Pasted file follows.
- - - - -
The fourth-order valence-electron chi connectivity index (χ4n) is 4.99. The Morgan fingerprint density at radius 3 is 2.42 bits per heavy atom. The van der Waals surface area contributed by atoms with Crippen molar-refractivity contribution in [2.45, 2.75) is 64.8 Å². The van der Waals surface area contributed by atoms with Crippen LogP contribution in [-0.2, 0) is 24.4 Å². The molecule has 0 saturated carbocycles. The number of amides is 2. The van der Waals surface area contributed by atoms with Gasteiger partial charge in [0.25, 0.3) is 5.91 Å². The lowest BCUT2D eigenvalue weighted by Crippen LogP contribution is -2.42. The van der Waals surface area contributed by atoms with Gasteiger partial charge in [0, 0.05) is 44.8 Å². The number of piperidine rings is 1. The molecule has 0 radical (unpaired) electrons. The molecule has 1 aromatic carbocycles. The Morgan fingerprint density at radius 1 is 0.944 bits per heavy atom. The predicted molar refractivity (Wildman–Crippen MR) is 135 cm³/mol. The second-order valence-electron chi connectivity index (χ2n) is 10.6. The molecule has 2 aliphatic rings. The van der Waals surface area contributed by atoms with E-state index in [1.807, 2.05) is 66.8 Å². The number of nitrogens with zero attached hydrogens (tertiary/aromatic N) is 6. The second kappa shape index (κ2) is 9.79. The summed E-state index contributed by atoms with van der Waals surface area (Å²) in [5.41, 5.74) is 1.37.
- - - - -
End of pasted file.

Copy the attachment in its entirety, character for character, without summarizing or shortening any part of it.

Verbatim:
The fourth-order valence-electron chi connectivity index (χ4n) is 4.99. The Morgan fingerprint density at radius 3 is 2.42 bits per heavy atom. The van der Waals surface area contributed by atoms with Crippen molar-refractivity contribution in [2.45, 2.75) is 64.8 Å². The van der Waals surface area contributed by atoms with Crippen LogP contribution in [-0.2, 0) is 24.4 Å². The molecule has 0 saturated carbocycles. The number of amides is 2. The van der Waals surface area contributed by atoms with Gasteiger partial charge in [0.25, 0.3) is 5.91 Å². The lowest BCUT2D eigenvalue weighted by Crippen LogP contribution is -2.42. The van der Waals surface area contributed by atoms with Gasteiger partial charge in [0, 0.05) is 44.8 Å². The number of piperidine rings is 1. The molecule has 0 radical (unpaired) electrons. The molecule has 1 aromatic carbocycles. The Morgan fingerprint density at radius 1 is 0.944 bits per heavy atom. The predicted molar refractivity (Wildman–Crippen MR) is 135 cm³/mol. The second-order valence-electron chi connectivity index (χ2n) is 10.6. The molecule has 2 aliphatic rings. The van der Waals surface area contributed by atoms with E-state index in [1.807, 2.05) is 66.8 Å². The number of nitrogens with zero attached hydrogens (tertiary/aromatic N) is 6. The second kappa shape index (κ2) is 9.79. The summed E-state index contributed by atoms with van der Waals surface area (Å²) in [5.41, 5.74) is 1.37.